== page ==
Back pain is considered chronic if it has been present for more than 3 months. Chronic back pain can be experienced from the neck to lower spine and it can either be localised or radiates into the lower limbs.
There can be many causes of chronic back pain. The pain can come from the bones joints, muscles, nerves or organs. It may result from a previous injury since healed, or it may have an ongoing cause, such as nerve damage or arthritis. In some cases, the exact cause of pain cannot be identified.
As chronic back pain may be caused by many factors, your doctor will conduct a thorough medical history and physical examination. Imaging tests may be ordered to rule out conditions such as infection, cancer or fractures. Some of the tests ordered are:
X-rays. To check for fractures or other problems in the bone.
MRI. MRI’s can be used to detect conditions including slipped discs, nerve root compression, infections of the bone or spinal canal, fractures or tumours.
CT Scan. Similar function as x-ray but shows greater details.
Nerve Conduction Study / Electromyogram. Also known as NCS and EMG, this is a nerve test that can help to determine the presence of nerve abnormality. The test will help to distinguish between nerve root and muscle disease.
Medication. Medication is prescribed to relieve pain, reduce inflammation, decrease muscle spasm and soothe nerve pain. Non-steroidal anti-inflammatory medications (NSAIDs) are commonly used. Cox-2 inhibitors, which may be safer for the stomach can also be prescribed for inflammatory conditions. Tricyclic antidepressants, anti-convulsants and serotonin – noradrenaline reuptake inhibitors are also commonly prescribed for neuropathic pain.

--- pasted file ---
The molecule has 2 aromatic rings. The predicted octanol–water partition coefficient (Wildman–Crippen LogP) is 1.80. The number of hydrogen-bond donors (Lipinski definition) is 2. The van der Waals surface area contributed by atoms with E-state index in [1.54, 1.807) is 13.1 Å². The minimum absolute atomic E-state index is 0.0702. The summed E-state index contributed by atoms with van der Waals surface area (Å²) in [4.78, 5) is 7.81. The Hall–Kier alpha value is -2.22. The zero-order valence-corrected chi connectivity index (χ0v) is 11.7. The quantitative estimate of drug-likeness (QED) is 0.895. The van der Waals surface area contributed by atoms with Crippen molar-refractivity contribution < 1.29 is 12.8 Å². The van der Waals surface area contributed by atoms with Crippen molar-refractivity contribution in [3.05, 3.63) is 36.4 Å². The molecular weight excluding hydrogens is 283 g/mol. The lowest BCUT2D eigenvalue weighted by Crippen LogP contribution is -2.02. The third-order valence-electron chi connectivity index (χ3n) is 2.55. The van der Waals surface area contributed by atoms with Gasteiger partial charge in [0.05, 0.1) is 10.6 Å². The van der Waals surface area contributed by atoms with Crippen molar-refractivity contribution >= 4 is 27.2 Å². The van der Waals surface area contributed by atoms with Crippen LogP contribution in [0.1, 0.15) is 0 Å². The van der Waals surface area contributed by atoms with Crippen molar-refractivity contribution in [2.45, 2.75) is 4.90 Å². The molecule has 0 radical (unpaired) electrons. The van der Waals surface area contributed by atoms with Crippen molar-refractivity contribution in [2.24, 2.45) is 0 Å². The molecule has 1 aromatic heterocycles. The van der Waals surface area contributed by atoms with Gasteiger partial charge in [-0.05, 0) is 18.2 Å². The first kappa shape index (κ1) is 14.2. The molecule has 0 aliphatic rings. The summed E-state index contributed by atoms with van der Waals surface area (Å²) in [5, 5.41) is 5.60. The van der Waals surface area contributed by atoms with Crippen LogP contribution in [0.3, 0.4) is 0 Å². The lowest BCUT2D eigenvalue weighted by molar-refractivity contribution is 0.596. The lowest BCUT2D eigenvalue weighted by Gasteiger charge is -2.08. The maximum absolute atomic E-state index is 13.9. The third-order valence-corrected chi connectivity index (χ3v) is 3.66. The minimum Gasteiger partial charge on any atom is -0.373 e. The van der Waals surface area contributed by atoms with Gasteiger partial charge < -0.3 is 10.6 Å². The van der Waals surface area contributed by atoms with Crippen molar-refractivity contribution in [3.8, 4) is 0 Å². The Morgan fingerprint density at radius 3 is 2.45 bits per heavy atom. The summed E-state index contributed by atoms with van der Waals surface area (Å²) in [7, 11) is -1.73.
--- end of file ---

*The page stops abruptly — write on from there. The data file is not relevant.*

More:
Physiotherapy. For many patients, a programme of supervised physiotherapy will help to reduce back pain. Treatment normally begins with traction and heat therapy, followed by exercise programmes to improve the strength and stamina of spinal muscles.
Most people do not need surgery for chronic back pain. But if conservative treatment is ineffective, surgery may be considered. The appropriate surgery depends on the specific pathology.
Pain management procedures may be of benefit if you are not suitable for or do not wish to undergo surgery. Some of the options include:
Radiofrequency ablation. The objective of this procedure is to reduce chronic back pain by generating heat around a nerve and destroying its ability to transmit pain. It is normally used for patients with degenerative joint disease like arthritis.
Spinal cord stimulation. An implantable device that offers pain relief by stimulating the spinal cord electrically to block the transmission of pain. It does not eliminate the source of pain but the electrical currents interrupt the pain signals from reaching your brain.
Spinal injections. There are various types of spinal injections, they include: